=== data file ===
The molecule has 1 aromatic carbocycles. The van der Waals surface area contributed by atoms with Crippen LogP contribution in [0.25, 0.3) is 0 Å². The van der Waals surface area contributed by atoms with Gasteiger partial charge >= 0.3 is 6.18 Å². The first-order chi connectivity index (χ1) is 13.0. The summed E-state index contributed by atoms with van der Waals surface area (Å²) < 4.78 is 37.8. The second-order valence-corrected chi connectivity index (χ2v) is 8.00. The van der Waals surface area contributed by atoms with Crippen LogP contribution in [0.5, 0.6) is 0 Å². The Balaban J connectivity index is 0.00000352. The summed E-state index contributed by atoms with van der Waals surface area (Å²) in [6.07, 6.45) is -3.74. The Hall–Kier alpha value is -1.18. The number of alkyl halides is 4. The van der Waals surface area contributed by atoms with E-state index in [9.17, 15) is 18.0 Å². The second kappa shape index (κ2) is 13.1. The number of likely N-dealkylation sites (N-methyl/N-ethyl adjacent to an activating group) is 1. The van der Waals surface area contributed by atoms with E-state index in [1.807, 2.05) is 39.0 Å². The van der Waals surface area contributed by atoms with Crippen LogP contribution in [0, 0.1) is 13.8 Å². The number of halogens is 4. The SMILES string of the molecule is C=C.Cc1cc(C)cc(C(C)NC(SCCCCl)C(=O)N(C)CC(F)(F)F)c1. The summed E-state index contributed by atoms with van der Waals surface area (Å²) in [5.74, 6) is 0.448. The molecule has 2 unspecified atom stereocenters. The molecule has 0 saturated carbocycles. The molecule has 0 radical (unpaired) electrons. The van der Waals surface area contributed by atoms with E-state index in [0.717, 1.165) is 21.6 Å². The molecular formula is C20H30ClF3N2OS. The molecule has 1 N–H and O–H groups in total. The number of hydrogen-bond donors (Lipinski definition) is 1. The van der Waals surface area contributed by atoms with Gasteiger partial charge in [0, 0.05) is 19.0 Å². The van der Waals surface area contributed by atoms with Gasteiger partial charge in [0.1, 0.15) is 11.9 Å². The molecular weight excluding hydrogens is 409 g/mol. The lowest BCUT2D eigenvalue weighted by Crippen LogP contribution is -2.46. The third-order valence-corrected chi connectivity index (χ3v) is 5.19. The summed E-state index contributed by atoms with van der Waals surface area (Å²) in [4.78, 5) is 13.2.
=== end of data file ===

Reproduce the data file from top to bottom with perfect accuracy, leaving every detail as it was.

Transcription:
The molecule has 1 aromatic carbocycles. The van der Waals surface area contributed by atoms with Crippen LogP contribution in [0.25, 0.3) is 0 Å². The van der Waals surface area contributed by atoms with Gasteiger partial charge >= 0.3 is 6.18 Å². The first-order chi connectivity index (χ1) is 13.0. The summed E-state index contributed by atoms with van der Waals surface area (Å²) < 4.78 is 37.8. The second-order valence-corrected chi connectivity index (χ2v) is 8.00. The van der Waals surface area contributed by atoms with Crippen LogP contribution in [0.5, 0.6) is 0 Å². The Balaban J connectivity index is 0.00000352. The summed E-state index contributed by atoms with van der Waals surface area (Å²) in [6.07, 6.45) is -3.74. The Hall–Kier alpha value is -1.18. The number of alkyl halides is 4. The van der Waals surface area contributed by atoms with E-state index in [9.17, 15) is 18.0 Å². The second kappa shape index (κ2) is 13.1. The number of likely N-dealkylation sites (N-methyl/N-ethyl adjacent to an activating group) is 1. The van der Waals surface area contributed by atoms with E-state index in [1.807, 2.05) is 39.0 Å². The van der Waals surface area contributed by atoms with Crippen LogP contribution in [0, 0.1) is 13.8 Å². The number of halogens is 4. The SMILES string of the molecule is C=C.Cc1cc(C)cc(C(C)NC(SCCCCl)C(=O)N(C)CC(F)(F)F)c1. The summed E-state index contributed by atoms with van der Waals surface area (Å²) in [5.74, 6) is 0.448. The molecule has 2 unspecified atom stereocenters. The molecule has 0 saturated carbocycles. The molecule has 0 radical (unpaired) electrons. The van der Waals surface area contributed by atoms with E-state index in [0.717, 1.165) is 21.6 Å². The molecular formula is C20H30ClF3N2OS. The molecule has 1 N–H and O–H groups in total. The number of hydrogen-bond donors (Lipinski definition) is 1. The van der Waals surface area contributed by atoms with Gasteiger partial charge in [0, 0.05) is 19.0 Å². The van der Waals surface area contributed by atoms with Gasteiger partial charge in [0.1, 0.15) is 11.9 Å². The molecular weight excluding hydrogens is 409 g/mol. The lowest BCUT2D eigenvalue weighted by Crippen LogP contribution is -2.46. The third-order valence-corrected chi connectivity index (χ3v) is 5.19. The summed E-state index contributed by atoms with van der Waals surface area (Å²) in [4.78, 5) is 13.2.